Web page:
Wednesday, September 19, 2007
The Wall Street Journal and its Law Blog have picked up on my prior posts (here and here) on the deductibility of the $500,000 fine levied against New England Patriots coach Bill Belichick for videtape spying in the Pats' opening game against the New York Jets:
Wall Street Journal (article by Peter Lattman & Amir Efrati):
The $500,000 fine levied last week by the National Football League on New England Patriots head coach Bill Belichick for his team's using videotape to try to steal signals from the New York Jets has shaken the sports world. Oddly enough, it has also roiled the tax-law world.
The TaxProf blog posed this question: Can Mr. Belichick deduct the fine?
A dozen law professors weighed in with a combined 10,000 words on the matter, including testy exchanges over arcane sections of the tax code. Most of them concluded the fine is deductible as a "trade or business expense."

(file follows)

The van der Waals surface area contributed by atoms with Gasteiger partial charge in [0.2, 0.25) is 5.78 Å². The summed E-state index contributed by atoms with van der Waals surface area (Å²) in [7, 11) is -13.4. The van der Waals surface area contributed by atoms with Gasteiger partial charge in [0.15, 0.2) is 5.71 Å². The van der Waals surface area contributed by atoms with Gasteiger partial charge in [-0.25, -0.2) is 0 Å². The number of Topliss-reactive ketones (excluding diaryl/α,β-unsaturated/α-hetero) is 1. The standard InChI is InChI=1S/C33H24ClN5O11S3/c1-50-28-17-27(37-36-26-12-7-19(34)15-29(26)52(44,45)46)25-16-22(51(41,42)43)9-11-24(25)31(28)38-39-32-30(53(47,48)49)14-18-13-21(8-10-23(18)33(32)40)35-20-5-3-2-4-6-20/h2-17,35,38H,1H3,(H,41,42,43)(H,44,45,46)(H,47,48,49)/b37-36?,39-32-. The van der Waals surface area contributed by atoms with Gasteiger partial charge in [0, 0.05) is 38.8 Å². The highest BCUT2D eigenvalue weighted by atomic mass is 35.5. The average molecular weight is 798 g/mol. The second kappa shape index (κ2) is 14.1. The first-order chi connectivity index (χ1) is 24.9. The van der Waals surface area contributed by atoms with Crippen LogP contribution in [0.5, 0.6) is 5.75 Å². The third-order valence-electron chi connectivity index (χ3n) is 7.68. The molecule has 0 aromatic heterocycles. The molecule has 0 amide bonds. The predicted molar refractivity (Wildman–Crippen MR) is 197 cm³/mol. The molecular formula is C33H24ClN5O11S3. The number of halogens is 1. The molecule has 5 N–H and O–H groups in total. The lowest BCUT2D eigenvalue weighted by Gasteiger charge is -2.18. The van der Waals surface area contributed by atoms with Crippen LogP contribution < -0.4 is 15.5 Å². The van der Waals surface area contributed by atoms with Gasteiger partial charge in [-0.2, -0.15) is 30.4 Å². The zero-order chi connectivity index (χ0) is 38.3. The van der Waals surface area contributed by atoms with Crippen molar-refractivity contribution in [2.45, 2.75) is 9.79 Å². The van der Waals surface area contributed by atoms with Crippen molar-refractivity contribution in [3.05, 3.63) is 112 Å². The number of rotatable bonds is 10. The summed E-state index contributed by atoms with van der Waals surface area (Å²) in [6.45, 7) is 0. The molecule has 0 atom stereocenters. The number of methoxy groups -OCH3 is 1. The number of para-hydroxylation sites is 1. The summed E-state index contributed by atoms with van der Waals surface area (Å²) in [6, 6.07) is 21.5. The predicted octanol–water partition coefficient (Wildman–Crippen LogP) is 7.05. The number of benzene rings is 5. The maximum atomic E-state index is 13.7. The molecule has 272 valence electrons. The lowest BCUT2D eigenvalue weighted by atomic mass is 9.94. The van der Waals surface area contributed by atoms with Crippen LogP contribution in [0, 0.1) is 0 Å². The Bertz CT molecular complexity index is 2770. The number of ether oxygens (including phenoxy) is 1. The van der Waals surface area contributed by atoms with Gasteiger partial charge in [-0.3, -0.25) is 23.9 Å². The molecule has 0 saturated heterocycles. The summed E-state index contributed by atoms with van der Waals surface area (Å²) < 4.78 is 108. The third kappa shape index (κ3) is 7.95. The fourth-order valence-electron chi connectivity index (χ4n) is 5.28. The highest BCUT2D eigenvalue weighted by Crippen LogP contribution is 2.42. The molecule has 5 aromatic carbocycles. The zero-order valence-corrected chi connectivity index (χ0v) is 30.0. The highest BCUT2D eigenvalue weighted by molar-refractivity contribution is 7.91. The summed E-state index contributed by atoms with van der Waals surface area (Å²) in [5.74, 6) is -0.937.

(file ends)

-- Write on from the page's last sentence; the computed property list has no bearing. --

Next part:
"Because, unfortunately, in this day and age, it probably is 'ordinary' for coaches and players in professional sports to cheat and, if caught, to be fined by the league, the fine levied on the Patriots' coach can be viewed as an ordinary and necessary business expense," wrote Myron Grauer of Capital University Law School.
But how could cheating be considered a business expense?
Drawing a contrast perhaps only a lawyer could love, Mike McIntyre of Wayne State University in Detroit distinguished between cheating and violating rules. "[T]he fine was for violating a rule, not for cheating," he wrote. "The Patriots were not accused of cheating by the Commissioner and were not fined for cheating." He added: "No professional football game is played without someone breaking the rules."
Wall Street Journal's Law Blog (post by Amor Efrati).